DALLAS — The new Wilmer-Hutchins Elementary School, designed by KAI Texas, is nearing completion and is set to open for the fall of 2011. This new campus, the first in the Wilmer-Hutchins area in more than 25 years, will host as many as 840 students in Pre-K through the fifth grade.

The $15 million structure, being constructed for the Dallas Independent School District (Dallas ISD), covers 103,000 square feet. It features a multipurpose auditorium, media center, gymnasium, cafeteria, arts rooms, and two two-story classroom wings.

KAI Texas collaborated with the residents and members of the Wilmer-Hutchins community before creating a design for the new school. Dallas ISD hosted several community meetings and the history and pride of the former students and staff was evident as participants offered ideas. After these meetings, “our design team knew they had to incorporate the key components of community, spirit, pride, tradition, and sustainability into the design solution for the school,” said Darren L. James, AIA, president and COO of KAI Texas.

With community at the top of the list, KAI Texas’ design team created an open and inviting school. It welcomes both students and the public for events and serves as a community center for residents. In addition to creating a true community space, the designers incorporated the “Mighty Eagles” mascot and corresponding school colors into the building, bringing together school spirit, pride, and the tradition of the previous communities’ school district. The flying roof plane emulates an eagle’s wings in motion, and the school colors were incorporated throughout.

Sustainability also was a major factor in the design, with a focus on energy efficiency, daylighting, and sustainable materials. Daylighting is essential in academic environments and numerous studies prove the positive effect of sunlight on performance. The building is situated in a natural environment with trees and greenery, thereby allowing students to connect with the outdoors through the careful placement of windows and glazing. A geothermal well system increases the energy performance of the school, while the use of low-VOC emitting materials that are durable and have long lifecycles adds to the sustainable aspects of the project.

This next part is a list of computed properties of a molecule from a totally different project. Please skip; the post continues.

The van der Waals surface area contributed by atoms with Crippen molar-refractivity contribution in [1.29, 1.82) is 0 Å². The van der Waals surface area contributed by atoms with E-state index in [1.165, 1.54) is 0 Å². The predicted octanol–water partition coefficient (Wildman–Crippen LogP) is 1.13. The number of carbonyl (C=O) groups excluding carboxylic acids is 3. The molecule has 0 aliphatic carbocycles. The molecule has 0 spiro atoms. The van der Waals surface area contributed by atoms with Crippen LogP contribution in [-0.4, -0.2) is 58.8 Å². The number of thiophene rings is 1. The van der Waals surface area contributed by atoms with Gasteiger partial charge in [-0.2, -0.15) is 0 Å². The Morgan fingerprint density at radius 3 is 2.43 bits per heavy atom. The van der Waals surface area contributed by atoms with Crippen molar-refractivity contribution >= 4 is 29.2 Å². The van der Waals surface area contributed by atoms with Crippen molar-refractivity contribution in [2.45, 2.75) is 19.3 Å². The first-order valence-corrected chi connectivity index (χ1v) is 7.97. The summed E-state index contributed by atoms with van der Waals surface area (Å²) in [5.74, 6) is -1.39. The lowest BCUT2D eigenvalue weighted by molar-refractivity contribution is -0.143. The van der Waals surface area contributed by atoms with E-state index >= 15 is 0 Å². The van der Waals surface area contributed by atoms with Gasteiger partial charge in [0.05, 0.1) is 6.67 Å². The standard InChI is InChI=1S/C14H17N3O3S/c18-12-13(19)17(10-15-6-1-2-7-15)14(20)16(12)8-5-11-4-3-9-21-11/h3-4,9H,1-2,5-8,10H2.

The floor plan is a unique pinwheel design, with two-story classroom wings with grades Pre-K through first grade on the first floor, and second grade through fifth on the second level. A two-story library connects the two classroom wings. The center of the pinwheel is the lobby; this double-volume space creates a landmark to orient students and to enable administrators to monitor visitors and student activity as well as a pre-function area for community events that will take place throughout the school year.

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